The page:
Alcohol as a trigger of migraine attacks in people with migraine. Results from a large prospective cohort study in English-speaking countries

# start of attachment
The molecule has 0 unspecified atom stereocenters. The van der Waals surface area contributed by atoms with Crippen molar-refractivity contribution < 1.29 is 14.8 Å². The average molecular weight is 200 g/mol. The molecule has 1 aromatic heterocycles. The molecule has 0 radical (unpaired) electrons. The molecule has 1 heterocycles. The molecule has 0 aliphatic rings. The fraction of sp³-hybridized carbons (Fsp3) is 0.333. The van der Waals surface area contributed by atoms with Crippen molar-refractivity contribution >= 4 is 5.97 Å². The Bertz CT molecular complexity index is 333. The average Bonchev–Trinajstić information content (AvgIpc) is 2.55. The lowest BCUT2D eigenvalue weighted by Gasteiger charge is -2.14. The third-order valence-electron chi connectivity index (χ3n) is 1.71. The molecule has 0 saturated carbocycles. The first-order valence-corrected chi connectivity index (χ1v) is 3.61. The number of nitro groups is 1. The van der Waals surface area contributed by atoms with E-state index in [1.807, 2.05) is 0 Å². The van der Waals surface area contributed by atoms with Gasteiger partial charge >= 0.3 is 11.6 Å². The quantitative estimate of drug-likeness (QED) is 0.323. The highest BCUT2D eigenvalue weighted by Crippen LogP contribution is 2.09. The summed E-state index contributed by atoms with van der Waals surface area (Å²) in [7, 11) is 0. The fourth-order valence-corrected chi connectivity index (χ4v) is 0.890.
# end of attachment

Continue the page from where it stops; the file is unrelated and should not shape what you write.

Objective To assess whether alcohol intake is associated with the onset of migraine attacks up to 2 days after consumption in individuals with episodic migraine (EM). Background Although alcohol has long been suspected to be a common migraine trigger, studies have been inconclusive in proving this association. Methods This was an observational prospective cohort study among individuals with migraine who registered to use a digital health platform for headache. Eligible individuals were aged ≥18 years with EM who consumed alcohol and had tracked their headache symptoms and alcohol intake for ≥90 days. People who did not drink any alcohol were excluded. The association of alcohol intake (“Yes/No”) and of the number of alcoholic beverages in the 2 days preceding a migraine attack was assessed accounting for the presence of migraine on day-2 and its interaction with alcohol intake on day-2, and further adjusted for sex, age, and average weekly alcohol intake. Results Data on 487 individuals reporting 5913 migraine attacks and a total of 40,165 diary days were included in the analysis. Presence of migraine on day-2 and its interaction with alcohol intake on day-2 were not significant and removed from the model. At the population level, alcohol intake on day-2 was associated with a lower probability of migraine attack (OR [95% CI] = 0.75 [0.68, 0.82]; event rate 1006/4679, 21.5%), while the effect of alcohol intake on day-1 was not significant (OR [95% CI] = 1.01 [0.91, 1.11]; event rate 1163/4679, 24.9%) after adjusting for sex, age, and average weekly alcohol intake. Similar results were obtained with the number of beverages as exposure. Conclusions In this English-speaking cohort of individuals with EM who identified themselves as mostly low-dose alcohol consumers, there was no significant effect on the probability of a migraine attack in the 24 h following consumption, and a slightly lower likelihood of a migraine attack from 24 to 48 h following use ​
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